Reprinted from Chronicles of Chaos

WORDS OF THE TRAVELLER

CoC chats with Robert N. Taylor of Changes
by: Todd DePalma

Robert Nicholas Taylor remains one of the most underappreciated musicians in the American musical landscape today. As the voice of seminal folk-noir group Changes, Taylor along with guitarist Nicholas Tesluk have survived the counter-cultural divisions and eventual commercialisation of rebellion that surrounded their youth in the Seventies, remaining an irreplicable and dignified monument of contemporary folk music.

In 1996, at the urging of friend and fellow musician / author Michael Moynihan, the duo released a selection of early Changes material for the first time on CD, inspiring a much later generation of artists and musicians who share a similar fascination and cultural inheritance of European music, folklore and symbolism. Since then, the group has recorded a new album, _Orphan in the Storm_, and released various other music on vinyl and compact disc. They have embarked on a European tour and, more recently, have released music in tandem with English folk singer Andrew King and German musician Axel Frank (Werkraum).

Recently, Taylor (now sixty years old) spoke at length with the Chronicles on his love of art, touring, the controversies of his politics as others perceive them, his youth in Chicago's racially divided neighborhoods, religion, fatherhood and on experiencing all the benefits of Mexican hospitality.

CoC: Greetings Robert, how are you?

Robert N. Taylor: Fine, thank you.

CoC: I wanted to open with discussing the last record, _Orphan in the Storm_. How and when did the concept for the album unfold?

RNT: I wrote the ballad on Poe some years ago and set the music to it shortly afterwards. I also did the painting that is on the cover of _Orphan in the Storm_ around that same period, so it seemed like the two would go well for the album. I, as well as Nicholas, have always been fans of Poe. He sort of epitomized the struggling artist who never compromised in his work. His life and fortunes also epitomize the tragedy of the artist in America, both in his time as well as ours. His work has been in print in one edition or another since the time he wrote them. He is a perennial read for generation after generation of American youth. I read just about all he has ever written and I am sure his example and extolling of the poetic art had its effect on myself personally in my pursuing poetry.

Reading Poe, for many, is a rite of passage of sorts; an early introduction to real literature. So I wrote and composed the ballad and painted his portrait as a tribute to someone who has influenced me and to whom I returned to read over the years. I read most of the great classics in my youth. I prefer annotated versions these days, because it adds something more to just reading the books in my later years. Poe's writing is initially approached for its imagination and eeriness, but on closer examination, most of his stories and poems are really a continuing saga exploring the journey of the human soul.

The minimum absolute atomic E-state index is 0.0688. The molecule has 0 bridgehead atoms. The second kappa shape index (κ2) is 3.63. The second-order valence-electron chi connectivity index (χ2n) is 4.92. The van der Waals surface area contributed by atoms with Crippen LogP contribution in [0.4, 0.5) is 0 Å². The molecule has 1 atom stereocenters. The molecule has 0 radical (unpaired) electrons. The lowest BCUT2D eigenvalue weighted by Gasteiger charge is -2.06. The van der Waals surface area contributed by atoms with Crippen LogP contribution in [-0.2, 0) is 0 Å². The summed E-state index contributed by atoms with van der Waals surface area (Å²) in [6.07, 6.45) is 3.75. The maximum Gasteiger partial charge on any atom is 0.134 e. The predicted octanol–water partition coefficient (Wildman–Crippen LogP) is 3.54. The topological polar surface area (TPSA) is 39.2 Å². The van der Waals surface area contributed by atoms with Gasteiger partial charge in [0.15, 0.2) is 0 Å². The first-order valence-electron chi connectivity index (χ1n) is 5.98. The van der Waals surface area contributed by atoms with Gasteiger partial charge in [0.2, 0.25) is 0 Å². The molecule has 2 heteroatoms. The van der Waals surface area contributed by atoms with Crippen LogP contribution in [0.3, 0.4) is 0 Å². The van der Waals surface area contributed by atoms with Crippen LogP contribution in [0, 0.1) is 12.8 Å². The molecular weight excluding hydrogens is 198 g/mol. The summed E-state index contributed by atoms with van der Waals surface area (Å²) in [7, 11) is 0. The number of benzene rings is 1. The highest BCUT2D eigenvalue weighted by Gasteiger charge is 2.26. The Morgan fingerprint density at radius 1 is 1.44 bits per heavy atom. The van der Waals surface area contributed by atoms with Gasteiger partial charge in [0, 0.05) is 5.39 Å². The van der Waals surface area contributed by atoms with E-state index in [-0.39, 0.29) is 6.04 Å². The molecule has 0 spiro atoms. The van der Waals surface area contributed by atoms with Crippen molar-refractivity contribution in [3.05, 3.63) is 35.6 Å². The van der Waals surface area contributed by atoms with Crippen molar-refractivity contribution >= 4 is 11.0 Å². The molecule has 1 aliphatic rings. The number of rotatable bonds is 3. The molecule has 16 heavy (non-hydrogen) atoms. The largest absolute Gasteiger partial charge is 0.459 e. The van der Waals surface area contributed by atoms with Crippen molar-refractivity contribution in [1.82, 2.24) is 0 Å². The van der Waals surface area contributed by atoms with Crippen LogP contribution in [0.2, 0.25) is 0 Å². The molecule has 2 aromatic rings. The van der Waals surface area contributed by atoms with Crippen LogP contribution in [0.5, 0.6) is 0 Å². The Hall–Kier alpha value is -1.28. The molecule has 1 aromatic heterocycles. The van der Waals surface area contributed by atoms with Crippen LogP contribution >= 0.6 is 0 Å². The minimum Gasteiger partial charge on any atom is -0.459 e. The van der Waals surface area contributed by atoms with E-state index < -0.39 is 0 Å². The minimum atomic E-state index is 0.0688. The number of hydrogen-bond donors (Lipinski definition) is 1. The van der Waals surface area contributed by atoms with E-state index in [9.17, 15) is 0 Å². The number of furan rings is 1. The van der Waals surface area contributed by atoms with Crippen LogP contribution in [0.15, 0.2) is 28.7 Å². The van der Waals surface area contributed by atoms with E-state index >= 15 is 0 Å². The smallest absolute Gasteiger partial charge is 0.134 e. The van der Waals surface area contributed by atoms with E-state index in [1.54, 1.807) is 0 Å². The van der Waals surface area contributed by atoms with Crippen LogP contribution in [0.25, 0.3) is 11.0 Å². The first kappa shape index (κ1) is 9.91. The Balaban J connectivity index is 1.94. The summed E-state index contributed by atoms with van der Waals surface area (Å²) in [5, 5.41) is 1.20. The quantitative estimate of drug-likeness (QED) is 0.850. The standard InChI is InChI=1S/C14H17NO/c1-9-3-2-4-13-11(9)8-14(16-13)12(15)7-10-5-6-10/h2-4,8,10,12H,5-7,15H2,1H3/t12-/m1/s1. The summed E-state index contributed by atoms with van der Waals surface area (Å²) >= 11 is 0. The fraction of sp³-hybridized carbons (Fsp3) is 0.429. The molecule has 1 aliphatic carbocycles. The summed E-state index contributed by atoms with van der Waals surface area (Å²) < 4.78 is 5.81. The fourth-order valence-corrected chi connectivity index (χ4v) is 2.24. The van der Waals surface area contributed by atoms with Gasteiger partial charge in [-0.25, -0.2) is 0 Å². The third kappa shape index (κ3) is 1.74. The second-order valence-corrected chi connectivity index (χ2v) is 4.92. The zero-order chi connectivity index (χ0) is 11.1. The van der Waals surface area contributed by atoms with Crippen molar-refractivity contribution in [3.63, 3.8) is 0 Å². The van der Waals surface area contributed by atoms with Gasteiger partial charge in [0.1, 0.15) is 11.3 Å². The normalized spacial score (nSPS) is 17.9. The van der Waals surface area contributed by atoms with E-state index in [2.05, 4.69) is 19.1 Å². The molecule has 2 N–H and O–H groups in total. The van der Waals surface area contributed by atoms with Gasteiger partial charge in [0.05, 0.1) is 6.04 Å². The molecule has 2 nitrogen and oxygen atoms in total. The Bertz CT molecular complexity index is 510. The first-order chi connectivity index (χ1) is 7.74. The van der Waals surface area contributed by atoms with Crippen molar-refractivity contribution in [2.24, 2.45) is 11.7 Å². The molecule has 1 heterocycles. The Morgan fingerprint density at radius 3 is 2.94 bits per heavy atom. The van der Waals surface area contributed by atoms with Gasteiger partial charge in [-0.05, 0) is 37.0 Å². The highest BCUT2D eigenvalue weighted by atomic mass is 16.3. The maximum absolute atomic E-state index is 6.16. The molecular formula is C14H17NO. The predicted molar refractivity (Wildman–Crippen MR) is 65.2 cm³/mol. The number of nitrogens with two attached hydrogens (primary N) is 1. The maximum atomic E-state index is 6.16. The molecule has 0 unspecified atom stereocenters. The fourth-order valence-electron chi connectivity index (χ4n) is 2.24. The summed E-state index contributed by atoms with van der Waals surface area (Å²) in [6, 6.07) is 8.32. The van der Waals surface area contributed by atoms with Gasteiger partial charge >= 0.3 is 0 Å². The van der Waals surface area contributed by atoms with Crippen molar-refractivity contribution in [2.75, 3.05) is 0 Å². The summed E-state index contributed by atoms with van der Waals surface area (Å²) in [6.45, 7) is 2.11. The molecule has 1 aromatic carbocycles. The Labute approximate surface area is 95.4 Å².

CoC: What songs have been your favorite off the album?

RNT: Probably "Aphrodite", "Song of Pan", "Sailor's Song" and "Twilight of the West", all for different reasons. "Aphrodite" has a sort of dynamic in its pace. My friend Michael Moynihan mentioned that he had heard some ancient classical Greek music that was discovered and that what Nicholas did with the melody was very similar to what he heard.

Both "Song of Pan" and "Sailor's Song" I like very much because Nicholas, in writing the melody, enhanced the lyrics so well. In "Sailor's Song", the melody line rises and falls like waves at certain points. The chorus to "Song of Pan" really gives one the feeling of a circular movement that parallels the lyrical description of dancing in a circle around a fire.

"Twilight of the West" I like because I felt it summarized some pretty abstract concepts in a sort of brief manner. Much of the song, which was written in the early '70s, is now prophetic. It was written when Richard Nixon was in office, and he certainly "groomed his doomed career". It was written before the Watergate incident that ended his presidency with his resignation, and there are other couplets as well that were written before they became fact. Also, it seems that this particular ballad bothers the hell out of my critics, which I enjoy.

CoC: There are hints of so many different styles in Changes' music, from Spanish guitar to medieval music. What artists and periods influenced the Changes sound early on?

RNT: Nicholas is a virtuoso on the guitar. Though most all of what he plays and composes has his signature in it, he can do many styles: Medieval, Baroque, Renaissance, Celtic, basic American folk and other styles, though I think the greater influence is his own style. In the case of the music I compose, it is simple three-chord progressions in a folk mode. As for influences of artists, we listened to and liked The Moody Blues, Jethro Tull, Strawbs, Steeleye Span, Leo Kotke and others of that period.

CoC: Painting is another way both you and Nicholas Tesluk exercise creativity. In fact, you've provided the artwork to all of Changes' releases so far. Painting fascinates me for a number of reasons; firstly because I find myself completely unsuited for it. Did you take to it naturally, and how do you usually go about forming an image onto canvas?